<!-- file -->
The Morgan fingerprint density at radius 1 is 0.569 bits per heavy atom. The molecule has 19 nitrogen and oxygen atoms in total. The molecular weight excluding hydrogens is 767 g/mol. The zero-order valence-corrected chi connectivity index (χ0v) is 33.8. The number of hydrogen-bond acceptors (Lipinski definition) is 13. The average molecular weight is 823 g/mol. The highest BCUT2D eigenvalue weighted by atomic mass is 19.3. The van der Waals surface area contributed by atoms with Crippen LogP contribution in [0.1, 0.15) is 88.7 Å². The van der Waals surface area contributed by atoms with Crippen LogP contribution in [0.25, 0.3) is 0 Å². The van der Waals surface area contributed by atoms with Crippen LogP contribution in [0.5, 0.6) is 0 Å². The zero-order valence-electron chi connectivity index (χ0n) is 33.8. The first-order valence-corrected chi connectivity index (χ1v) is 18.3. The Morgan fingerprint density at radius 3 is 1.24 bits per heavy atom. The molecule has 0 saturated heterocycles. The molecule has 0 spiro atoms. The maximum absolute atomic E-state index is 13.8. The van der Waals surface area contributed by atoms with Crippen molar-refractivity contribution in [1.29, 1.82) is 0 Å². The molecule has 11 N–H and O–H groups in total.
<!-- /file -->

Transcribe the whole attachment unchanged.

The Morgan fingerprint density at radius 1 is 0.569 bits per heavy atom. The molecule has 19 nitrogen and oxygen atoms in total. The molecular weight excluding hydrogens is 767 g/mol. The zero-order valence-corrected chi connectivity index (χ0v) is 33.8. The number of hydrogen-bond acceptors (Lipinski definition) is 13. The average molecular weight is 823 g/mol. The highest BCUT2D eigenvalue weighted by atomic mass is 19.3. The van der Waals surface area contributed by atoms with Crippen LogP contribution in [0.1, 0.15) is 88.7 Å². The van der Waals surface area contributed by atoms with Crippen LogP contribution in [0.25, 0.3) is 0 Å². The van der Waals surface area contributed by atoms with Crippen LogP contribution in [0.5, 0.6) is 0 Å². The zero-order valence-electron chi connectivity index (χ0n) is 33.8. The first-order valence-corrected chi connectivity index (χ1v) is 18.3. The Morgan fingerprint density at radius 3 is 1.24 bits per heavy atom. The molecule has 0 saturated heterocycles. The molecule has 0 spiro atoms. The maximum absolute atomic E-state index is 13.8. The van der Waals surface area contributed by atoms with Crippen molar-refractivity contribution in [1.29, 1.82) is 0 Å². The molecule has 11 N–H and O–H groups in total.